Per coincidenza i nostri compleannos sono il stesso giorno, Marzo 29.
I have frequently travelled for 20 yrs to Italy. I decided on Alicante, Spain to retire. Arrived in mid Dec 2020 and am enjoying it as well as trying to get with the culture, though i didnt come wearing rose colored glasses.
I have enjoyed your travelogues
And hope to continue to follow you, hopefully soon. We are better off here than you guys sorry to say. All the best, health and happiness in the coming year. I hope to maybe meet you guys when i get back to Rome.
March 31, 2021 @ 8:46 pm
Buon compleanno John! As much as I adore Rome, I don’t envy you right now. What a mess! The vaccines are rolling out nicely here in the States. I got both doses over a month ago – not a single side effect. Now even teens can get them and I checked with my high school students today and several have already gotten their first dose. I pray the world gets vaccinated and opens up soon and am glad to hear you were able to still celebrate your birthday. P.S. Love the robe!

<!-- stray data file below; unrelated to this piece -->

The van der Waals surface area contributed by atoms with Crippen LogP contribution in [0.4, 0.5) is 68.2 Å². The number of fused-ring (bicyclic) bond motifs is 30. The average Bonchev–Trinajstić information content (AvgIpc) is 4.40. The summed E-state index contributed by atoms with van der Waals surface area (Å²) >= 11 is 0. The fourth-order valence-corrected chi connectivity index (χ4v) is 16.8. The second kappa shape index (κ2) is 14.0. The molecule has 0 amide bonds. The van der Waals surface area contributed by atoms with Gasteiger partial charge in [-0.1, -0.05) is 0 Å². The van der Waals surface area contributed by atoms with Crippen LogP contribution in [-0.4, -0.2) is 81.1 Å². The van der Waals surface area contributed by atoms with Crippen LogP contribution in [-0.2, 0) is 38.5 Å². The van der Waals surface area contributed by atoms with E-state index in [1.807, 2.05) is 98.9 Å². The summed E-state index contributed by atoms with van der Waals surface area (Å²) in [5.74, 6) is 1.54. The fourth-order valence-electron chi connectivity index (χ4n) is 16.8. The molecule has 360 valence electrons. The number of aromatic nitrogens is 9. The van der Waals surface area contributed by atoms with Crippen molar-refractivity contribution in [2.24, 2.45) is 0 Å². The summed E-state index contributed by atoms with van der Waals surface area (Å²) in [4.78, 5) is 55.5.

April 1, 2021 @ 12:09 am
Tanti auguri, John! Keep up the good spirit. My husband and I want to meet you when we’re next in Rome…. God willing, sometime this year.
We’ll toast to your health, and to Italia on Sunday with a nice bottle of Barolo! Salute!
April 1, 2021 @ 11:55 am
Happy Birthday, John. Glad you and Marina are well and hope you both get the vaccine soon. I turned 64 on March 9, and am fully vaccinated, which should keep those-high flying condors at bay a while longer. I bet the Barolo helps cure your “limp” better than the Tachipirina!
April 2, 2021 @ 10:36 am